Saturday, 31 December 2016

Seleukid-Ptolemaic mini-campaign, part 2

Following on from our first clash, the Sarlukids looked to extend their territorial ambitions. The second battle of the day used the 1st Chaironea battlefield from the rule book. This feature not one but two streams meandering across the battlefield, as well as a pocket of marsh and three hills to congest the field of play.

Both the forces in play were very similar to those used before. The Aronaic horse was definitely improved in quality (1 x ALC replaced by 2 x VHC), while the infantry was somewhat less numerous, with 1 x APH and1 x LLI missing from the previous line up. Overall, the forces consisted of:

Aroniacs:                    Sarlukids:
2 x AEL                      2 x IEL
9 x APH                      8 x APH
1 x VPH + AL             2 x AHI
1 x VPH                      1 x ALI
2 x LLI                        2 x LLI
1 x AHI                       2 x AHC
1 x ALC                      1 x ALC
1 x AHC                      1 x VHC + AL
2 x VHC                      1 x VHC
FV: 68                          FV: 68

The field viewed from my side of the table. Terrain by Aaron (some work still to be done).
My generalship in this contest was not the best. I failed to tailor the forces in each of my zones to properly account for the attack limits imposed by the terrain. As a result, my left, while numerous, couldn't bring its weight to fully bear on the opposition properly, due to the watercourse, while Aaron's opposite force, consisting of smaller units, was able to strike more tellingly. Thus, despite the presence of my king in this sector, I was soon in trouble, and the spent markers quickly added up.

As a result, I was forced into attempting "rallies",  always a dicey proposition, especially if you are a mere "average" leader... Too many rallies, and the inevitable happened: I lost my leader.  Now the army technically survived this loss, but not for long. Morale plummeted, and command and control was crippled, so I was unable to salvage victory from other zones were I had been faring better. It was just left for Aaron to mop of the paralysed remnants of my army (a unit of light infantry in the marsh on my right was doing good work holding off his horse there, but was then overwhelmed, for example).

We were thus on equal honours after two games. The final showdown took place on a battlefield taken from Gabiene. A plain, devoid of significant terrain, but with the wrinkle that "dry and dusty" conditions were in effect. This meant that every turn, there was a 50-50 chance of a turn reversal occurring, meaning the player who previoulsy went second would now go first - which could be good or bad, depending on the situation. Extra fog-of-war randomness!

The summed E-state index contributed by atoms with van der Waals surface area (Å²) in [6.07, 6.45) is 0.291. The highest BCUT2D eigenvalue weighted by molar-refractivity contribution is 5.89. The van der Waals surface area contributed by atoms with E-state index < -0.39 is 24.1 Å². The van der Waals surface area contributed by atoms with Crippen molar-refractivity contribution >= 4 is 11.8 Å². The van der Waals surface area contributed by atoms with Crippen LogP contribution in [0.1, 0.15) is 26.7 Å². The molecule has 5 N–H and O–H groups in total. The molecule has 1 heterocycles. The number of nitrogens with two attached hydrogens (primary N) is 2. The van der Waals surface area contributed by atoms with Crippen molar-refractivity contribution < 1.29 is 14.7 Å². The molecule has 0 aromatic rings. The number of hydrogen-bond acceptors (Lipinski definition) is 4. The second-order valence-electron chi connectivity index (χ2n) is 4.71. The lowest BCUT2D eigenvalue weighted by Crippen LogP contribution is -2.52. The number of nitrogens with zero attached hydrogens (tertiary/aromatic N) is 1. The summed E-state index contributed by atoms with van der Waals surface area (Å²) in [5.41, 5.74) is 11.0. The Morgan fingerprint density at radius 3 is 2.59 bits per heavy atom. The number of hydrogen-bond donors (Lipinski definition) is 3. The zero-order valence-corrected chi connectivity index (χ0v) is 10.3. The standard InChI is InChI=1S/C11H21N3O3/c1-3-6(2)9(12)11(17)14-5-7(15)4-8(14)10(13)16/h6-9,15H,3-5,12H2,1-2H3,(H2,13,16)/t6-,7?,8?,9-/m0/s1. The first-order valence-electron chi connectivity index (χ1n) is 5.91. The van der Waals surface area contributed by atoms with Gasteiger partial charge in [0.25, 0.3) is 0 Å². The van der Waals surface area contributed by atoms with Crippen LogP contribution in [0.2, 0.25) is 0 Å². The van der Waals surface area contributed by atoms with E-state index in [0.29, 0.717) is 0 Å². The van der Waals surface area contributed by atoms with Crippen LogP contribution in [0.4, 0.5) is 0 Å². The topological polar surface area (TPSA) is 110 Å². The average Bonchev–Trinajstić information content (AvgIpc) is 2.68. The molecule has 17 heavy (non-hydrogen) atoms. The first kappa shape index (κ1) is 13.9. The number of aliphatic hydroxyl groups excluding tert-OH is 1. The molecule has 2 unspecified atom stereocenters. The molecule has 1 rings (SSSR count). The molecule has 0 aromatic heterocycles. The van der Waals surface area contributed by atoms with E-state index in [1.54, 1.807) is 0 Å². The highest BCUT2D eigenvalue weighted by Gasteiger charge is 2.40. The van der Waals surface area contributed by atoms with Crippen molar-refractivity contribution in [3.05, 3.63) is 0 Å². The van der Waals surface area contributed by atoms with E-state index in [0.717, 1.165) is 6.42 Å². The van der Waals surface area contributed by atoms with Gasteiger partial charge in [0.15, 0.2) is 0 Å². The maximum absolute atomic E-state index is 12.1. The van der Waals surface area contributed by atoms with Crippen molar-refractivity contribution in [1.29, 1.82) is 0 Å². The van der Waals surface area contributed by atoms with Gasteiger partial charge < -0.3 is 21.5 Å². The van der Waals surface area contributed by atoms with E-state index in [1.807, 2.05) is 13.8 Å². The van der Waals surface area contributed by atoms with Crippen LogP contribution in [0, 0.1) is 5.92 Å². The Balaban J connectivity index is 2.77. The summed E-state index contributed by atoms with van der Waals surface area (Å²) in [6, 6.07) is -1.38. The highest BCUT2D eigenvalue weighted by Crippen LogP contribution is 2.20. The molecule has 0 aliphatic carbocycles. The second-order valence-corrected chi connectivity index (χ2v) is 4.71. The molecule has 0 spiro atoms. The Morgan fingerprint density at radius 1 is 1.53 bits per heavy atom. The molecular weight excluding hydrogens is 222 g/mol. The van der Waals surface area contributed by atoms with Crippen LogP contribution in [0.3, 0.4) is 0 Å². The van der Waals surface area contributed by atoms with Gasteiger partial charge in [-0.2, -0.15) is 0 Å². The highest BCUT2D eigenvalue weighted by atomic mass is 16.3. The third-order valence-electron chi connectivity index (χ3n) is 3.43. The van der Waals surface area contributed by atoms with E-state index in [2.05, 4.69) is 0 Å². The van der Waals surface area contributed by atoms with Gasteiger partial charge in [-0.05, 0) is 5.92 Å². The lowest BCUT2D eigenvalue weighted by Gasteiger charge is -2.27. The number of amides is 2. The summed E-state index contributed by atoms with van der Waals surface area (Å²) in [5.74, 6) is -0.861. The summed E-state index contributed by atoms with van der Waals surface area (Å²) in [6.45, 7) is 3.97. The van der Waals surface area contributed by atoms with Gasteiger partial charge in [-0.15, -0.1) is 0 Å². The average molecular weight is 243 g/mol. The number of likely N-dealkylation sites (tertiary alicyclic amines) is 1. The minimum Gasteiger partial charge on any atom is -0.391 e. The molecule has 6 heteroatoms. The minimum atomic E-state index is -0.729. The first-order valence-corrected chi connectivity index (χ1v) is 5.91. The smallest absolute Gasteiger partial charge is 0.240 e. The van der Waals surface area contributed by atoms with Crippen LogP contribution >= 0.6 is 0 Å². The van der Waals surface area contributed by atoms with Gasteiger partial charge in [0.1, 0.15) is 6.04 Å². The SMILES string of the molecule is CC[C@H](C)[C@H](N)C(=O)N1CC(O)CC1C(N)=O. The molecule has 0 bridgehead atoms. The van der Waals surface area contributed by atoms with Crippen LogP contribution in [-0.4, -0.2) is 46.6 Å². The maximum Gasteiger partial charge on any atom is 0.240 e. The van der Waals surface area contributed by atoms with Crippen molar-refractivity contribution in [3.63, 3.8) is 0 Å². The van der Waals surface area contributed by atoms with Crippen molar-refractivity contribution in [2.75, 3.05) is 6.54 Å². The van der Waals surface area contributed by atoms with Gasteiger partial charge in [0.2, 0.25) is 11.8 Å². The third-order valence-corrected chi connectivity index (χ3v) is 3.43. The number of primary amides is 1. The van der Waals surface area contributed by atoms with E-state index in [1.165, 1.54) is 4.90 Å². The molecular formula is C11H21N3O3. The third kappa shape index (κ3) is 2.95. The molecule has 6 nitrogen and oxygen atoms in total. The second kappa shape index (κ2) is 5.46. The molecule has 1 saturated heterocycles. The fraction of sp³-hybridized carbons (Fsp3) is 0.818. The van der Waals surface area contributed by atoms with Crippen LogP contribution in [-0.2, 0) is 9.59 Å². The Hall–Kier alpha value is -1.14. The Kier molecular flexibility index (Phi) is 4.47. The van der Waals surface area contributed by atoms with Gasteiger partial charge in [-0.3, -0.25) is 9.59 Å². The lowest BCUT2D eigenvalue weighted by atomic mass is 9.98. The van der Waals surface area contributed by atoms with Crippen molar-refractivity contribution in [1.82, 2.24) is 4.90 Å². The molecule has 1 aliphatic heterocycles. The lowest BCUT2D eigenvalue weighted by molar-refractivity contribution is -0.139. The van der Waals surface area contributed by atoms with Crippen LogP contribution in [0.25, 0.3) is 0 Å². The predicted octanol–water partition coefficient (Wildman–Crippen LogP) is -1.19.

Sarlukid elephant, with new-fangled tower on top.
Army compositions changed somewhat again. Aaron's forces had only one unit of elephants this time around, and an extra unit of average light cavalry in compensation. Mine had more extensive changes. There were now three contingents of elephants instead of two, and sporting towers as the campaign date had marched on. However, the two units of mercenary heavy infantry had been reduced a single large unit of native levies, and one of the average light infantry units had disappeared. One of the veteran horse units was now only average, but it had an "uninspired leader" accompanying it. Further, my side had an unfortified camp to protect.

This battle was even more closely fought than the other two, and both sides suffered heavily. My sub-general, on my right, should have given me the edge in the cavalry fight there, but Aaron's forces were better man-for-man (VHC against AHC), and prevailed much to my disappointment. They were then able to sweep around the field and threaten my camp. Aaron pulled an excellent move by squeezing a unit of LI between the battered lines to encircle some of my infantry units, making them very nervous. If his victorious cavalry sacked my camp, my by-then precarious morale situation would have shifted over to "sunk", so I pulled back my C-in-C in an attempt to defend it, but this meant leaving my damaged phalanx leaderless, and it was then destroyed. Game lost! So that made for three great games, and showcasing Lost Battles' first-class combination of nail-biting decision points with historical verisimilitude.